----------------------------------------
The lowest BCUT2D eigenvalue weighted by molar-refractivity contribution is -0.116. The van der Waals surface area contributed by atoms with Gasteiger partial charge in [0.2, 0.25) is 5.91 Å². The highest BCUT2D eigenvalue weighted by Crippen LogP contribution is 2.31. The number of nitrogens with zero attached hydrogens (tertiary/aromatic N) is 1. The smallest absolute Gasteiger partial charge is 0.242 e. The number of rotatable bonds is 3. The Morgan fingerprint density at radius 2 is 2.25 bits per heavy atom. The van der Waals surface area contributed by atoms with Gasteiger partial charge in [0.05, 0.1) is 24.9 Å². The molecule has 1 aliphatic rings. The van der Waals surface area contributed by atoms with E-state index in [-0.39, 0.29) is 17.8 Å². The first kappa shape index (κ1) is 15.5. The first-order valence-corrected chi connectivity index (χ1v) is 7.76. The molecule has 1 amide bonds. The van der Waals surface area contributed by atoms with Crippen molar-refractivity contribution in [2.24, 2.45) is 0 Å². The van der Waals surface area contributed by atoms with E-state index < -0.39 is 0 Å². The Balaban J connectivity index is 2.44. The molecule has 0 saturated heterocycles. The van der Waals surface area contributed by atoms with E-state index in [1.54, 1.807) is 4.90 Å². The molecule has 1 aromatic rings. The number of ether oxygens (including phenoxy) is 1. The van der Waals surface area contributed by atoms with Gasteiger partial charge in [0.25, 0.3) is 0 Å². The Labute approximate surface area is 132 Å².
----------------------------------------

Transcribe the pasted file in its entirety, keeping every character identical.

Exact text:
The lowest BCUT2D eigenvalue weighted by molar-refractivity contribution is -0.116. The van der Waals surface area contributed by atoms with Gasteiger partial charge in [0.2, 0.25) is 5.91 Å². The highest BCUT2D eigenvalue weighted by Crippen LogP contribution is 2.31. The number of nitrogens with zero attached hydrogens (tertiary/aromatic N) is 1. The smallest absolute Gasteiger partial charge is 0.242 e. The number of rotatable bonds is 3. The Morgan fingerprint density at radius 2 is 2.25 bits per heavy atom. The van der Waals surface area contributed by atoms with Gasteiger partial charge in [0.05, 0.1) is 24.9 Å². The molecule has 1 aliphatic rings. The van der Waals surface area contributed by atoms with E-state index in [-0.39, 0.29) is 17.8 Å². The first kappa shape index (κ1) is 15.5. The first-order valence-corrected chi connectivity index (χ1v) is 7.76. The molecule has 1 amide bonds. The van der Waals surface area contributed by atoms with Crippen molar-refractivity contribution in [2.24, 2.45) is 0 Å². The van der Waals surface area contributed by atoms with E-state index < -0.39 is 0 Å². The Balaban J connectivity index is 2.44. The molecule has 0 saturated heterocycles. The van der Waals surface area contributed by atoms with E-state index in [1.54, 1.807) is 4.90 Å². The molecule has 1 aromatic rings. The number of ether oxygens (including phenoxy) is 1. The van der Waals surface area contributed by atoms with Gasteiger partial charge in [0.25, 0.3) is 0 Å². The Labute approximate surface area is 132 Å².